Archive for the ‘Social Justice’ Category

Irreversible Change

June 3, 2013


I’m thinking about the story
A man and a woman
And an apple
Was that a tale of our beginning
Or of our end?


Down by the lake
On the shore
By the lake
Lies a pebble
One of millions, actually
By a glacier
Long, long ago
Where was it yesterday?
There or nearby?
Moved maybe
By a wind-blown wave
Or a passing boat’s wake
If it was moved
An irreversible change
To the entire universe
Took place
Tiny, but irreversible
What about us?
What are we doing?
How’s our piece,
Our allotted portion
Of the universe, doing?
Irreversible change
I’m thinking about sunlight
Stored sunlight, stored energy
As in an apple
As in coal, gas, oil
Why is the oil there?
The coal?
The gas?
Is it for us?
If so, to do what?
Are these tangible things,
These stored solar energies,
Here for our good?
Or are they the forbidden fruit
An apple … a poisoned apple
Perhaps that mythical tale
Two people and an apple
Is a story of our end, not of our beginning
A story about hubris and selfishness now
Rather than providing for those who follow
One bite or too many
An abdication of our stewardship?
Our misunderstanding of dominion?
A failure to faithfully respond?

© 2013 Thomas W. Cummins


At 71, A Reflection on Luke 13:6-9

March 7, 2013


No fruit
After three years
No figs on the tree
Give it another year
A fourth quarter
Another period to express its being
Life’s fourth quarter
For many, a final period
Something is being asked
More is required, expected
But three and a half quarters
Have already passed
Fatigue is present
Yet must be ignored
Fruitless time is over
Unrecognized, but over
Something is being asked
More is required
Not more activity,
Better results
Enough is being done,
Just needs to be better
More rewarding, more loving
Something is being asked
More is required

© 2013 Thomas W. Cummins

An Immeasurable distance

January 23, 2013

I must admit that this came forth very painfully. I’m supposed to be writing for my book on prison ministry, but this came out instead.


An Immeasurable Distance

A young black face
In profile
Through the narrow cell window
Just his profile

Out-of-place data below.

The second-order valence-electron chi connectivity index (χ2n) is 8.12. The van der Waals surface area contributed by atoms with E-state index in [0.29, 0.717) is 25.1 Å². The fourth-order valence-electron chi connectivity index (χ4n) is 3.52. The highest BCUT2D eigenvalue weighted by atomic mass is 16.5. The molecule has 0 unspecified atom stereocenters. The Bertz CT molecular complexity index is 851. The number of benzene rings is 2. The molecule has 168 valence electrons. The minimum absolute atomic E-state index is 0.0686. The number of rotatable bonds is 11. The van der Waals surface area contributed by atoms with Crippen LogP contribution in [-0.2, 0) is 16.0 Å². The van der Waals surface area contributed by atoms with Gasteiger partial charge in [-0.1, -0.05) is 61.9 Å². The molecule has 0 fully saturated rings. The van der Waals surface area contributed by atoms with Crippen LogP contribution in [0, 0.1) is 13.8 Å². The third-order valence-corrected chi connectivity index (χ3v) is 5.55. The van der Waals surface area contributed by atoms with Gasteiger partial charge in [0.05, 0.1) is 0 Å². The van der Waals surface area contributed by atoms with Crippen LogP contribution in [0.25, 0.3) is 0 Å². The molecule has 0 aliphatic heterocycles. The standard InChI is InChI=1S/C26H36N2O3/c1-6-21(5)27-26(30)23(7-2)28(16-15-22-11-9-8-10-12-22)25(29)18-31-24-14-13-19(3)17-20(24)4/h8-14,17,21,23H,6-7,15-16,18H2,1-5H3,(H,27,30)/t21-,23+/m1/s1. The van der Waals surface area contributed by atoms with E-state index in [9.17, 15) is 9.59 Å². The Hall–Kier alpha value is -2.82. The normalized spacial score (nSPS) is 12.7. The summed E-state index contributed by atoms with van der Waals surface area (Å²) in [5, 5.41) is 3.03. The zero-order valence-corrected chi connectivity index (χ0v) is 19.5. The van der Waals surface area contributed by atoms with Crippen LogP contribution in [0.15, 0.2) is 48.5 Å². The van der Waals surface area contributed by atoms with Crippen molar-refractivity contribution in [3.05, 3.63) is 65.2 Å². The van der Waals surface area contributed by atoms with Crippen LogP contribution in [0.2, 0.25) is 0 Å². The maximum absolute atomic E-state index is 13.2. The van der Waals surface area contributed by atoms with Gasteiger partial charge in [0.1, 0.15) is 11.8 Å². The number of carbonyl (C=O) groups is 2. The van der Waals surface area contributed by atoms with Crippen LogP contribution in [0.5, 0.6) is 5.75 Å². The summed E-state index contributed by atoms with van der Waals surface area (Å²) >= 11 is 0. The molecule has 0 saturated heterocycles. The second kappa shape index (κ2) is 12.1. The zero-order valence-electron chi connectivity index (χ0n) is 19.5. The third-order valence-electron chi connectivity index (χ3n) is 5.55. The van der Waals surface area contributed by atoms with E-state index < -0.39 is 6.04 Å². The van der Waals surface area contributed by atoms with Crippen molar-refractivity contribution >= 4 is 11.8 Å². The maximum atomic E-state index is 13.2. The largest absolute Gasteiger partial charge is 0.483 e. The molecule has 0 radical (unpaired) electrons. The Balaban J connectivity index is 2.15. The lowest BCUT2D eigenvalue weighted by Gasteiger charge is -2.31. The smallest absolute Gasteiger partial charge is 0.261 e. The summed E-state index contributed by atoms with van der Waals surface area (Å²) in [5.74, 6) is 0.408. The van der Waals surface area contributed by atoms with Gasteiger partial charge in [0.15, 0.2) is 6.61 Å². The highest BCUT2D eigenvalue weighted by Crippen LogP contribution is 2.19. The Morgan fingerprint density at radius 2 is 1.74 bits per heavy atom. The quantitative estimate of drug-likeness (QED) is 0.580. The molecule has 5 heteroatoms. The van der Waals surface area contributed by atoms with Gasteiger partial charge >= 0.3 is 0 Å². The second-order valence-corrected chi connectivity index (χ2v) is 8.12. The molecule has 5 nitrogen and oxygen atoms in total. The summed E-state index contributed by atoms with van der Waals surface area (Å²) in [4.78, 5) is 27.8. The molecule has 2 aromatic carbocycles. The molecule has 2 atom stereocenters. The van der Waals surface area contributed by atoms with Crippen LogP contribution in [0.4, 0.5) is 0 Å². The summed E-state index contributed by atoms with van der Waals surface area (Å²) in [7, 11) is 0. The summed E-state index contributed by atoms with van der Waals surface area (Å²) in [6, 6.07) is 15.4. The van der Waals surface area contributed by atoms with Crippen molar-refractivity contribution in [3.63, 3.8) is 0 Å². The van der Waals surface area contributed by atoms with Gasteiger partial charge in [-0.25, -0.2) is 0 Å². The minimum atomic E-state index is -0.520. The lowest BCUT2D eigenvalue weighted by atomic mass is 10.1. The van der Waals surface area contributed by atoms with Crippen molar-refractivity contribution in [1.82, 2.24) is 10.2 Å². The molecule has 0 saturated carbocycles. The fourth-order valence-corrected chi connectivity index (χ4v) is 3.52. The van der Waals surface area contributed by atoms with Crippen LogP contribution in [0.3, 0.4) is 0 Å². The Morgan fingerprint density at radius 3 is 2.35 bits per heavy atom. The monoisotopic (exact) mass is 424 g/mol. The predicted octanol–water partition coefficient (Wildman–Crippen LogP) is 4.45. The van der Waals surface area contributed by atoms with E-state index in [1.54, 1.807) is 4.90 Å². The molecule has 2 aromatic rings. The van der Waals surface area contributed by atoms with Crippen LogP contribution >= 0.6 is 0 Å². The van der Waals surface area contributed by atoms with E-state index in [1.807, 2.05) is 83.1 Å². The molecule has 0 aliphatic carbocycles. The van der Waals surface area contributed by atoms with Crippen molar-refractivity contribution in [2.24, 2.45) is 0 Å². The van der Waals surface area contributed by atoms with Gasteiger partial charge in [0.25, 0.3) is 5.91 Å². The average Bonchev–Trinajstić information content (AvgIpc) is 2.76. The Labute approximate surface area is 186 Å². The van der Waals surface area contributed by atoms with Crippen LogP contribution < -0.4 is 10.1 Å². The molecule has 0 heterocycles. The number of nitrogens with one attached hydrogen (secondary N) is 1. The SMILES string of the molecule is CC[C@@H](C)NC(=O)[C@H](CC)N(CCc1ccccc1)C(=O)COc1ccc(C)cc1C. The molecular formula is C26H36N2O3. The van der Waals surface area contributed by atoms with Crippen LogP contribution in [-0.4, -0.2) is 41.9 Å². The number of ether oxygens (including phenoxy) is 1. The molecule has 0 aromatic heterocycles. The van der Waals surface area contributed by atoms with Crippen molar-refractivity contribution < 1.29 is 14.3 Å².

He was leaning
His back against the wall
Less than two feet away
But the door
The cell door
The solid steel cell door
Imposed an immeasurable distance
Between us
A gulf socioeconomic, judicial, racial
A span of years, experiences, hopes, dreams
Separated us
He spoke softly
“It’s hard,” he said
“I know,” was my only reply
Flowed instantly
Glistening on his dark skin
Catching the light from the small window
Twelve feet away
I also wept … inside
Silently, invisibly
Carrying on my own tears
Hundreds of young men
Hidden behind those doors
For the past twelve years
I’ve stood at those doors
This young man facing life
Without parole
Now 25 years old
He was eighteen
The day I first knocked on his door

 © 2013 Thomas W. Cummins

I continue to hope

July 1, 2012

Fear, hatred, and bigotry. A palpable presence in our civil and political discourse. The coded language, positions taken, and policies subverted abound. Nevertheless, come Wednesday I will put up our flag and continue to hope.

An Immigration Reflection

May 7, 2012

A reflection on an interview of Luis Alberto Urrea by Bill Moyers on PBS, May 6, 2012


He says he looks Irish
He does –
His mother’s side.
Once had an accent
From Tijuana –
His father’s side.
An American –
With a border heart
That feels and shares the pain
With ears
That hear and convey the hope
With eyes
That peer through the desert heat waves
Toward a better life – a mirage?
Writing and writing, he writes
Writing for us to read
Reading that we might listen
Listening that we might understand
Understanding that we might share
And lend a voice
How many voices
To fill the silence?
How many “illegals”
Before our brown brothers and sisters
Are seen?
How many rejected souls
Before we give refuge,
A loving refuge?

© 2012 Thomas W. Cummins

Urban Desolation

April 22, 2012
The vacant stare of broken windows
Empty sockets not seeing
Lifeless – no calls to passersby
No glow of lamps in the evening
Curtains no longer move in the breezes
Another crouching nearby
Disconsolate in weeds and glass
Wears a plywood blindfold
Nothing seen, nothing noticed
Weary of watching decline and decay
Where are the children?
Where is the laughter?
No mothers keep watch
From the front stoops – silence
Hellos and goodbyes long absent
A few occupied
Airless rooms where fear huddles
Barred and locked windows
Lean against the summer heat
Air conditioners, none or few – comfort
Youngsters work the corners
Cars quietly come and go
Some with the fun and excitement of a parade
Others, desperate, unwitting,
Ride in their funeral cortege
Time catches up
Years of rejection take their toll
Generations cycle
Two or three bring permanence
Permanence, but not hope
Those who could, left
Others, hostage to meager means, stayed
Role models of doctors, lawyers, teachers – gone
Many young fathers ran away or were taken away
Young mothers struggle to hold the pieces together
Society indifferent in its ignorance
Misery unseen, unfelt, unknown, unacknowledged
 “Welfare queens” become real to the uninformed
Misinformation yields certitude of solutions
Certitude of solutions, but no action
© 2012 Thomas W. Cummins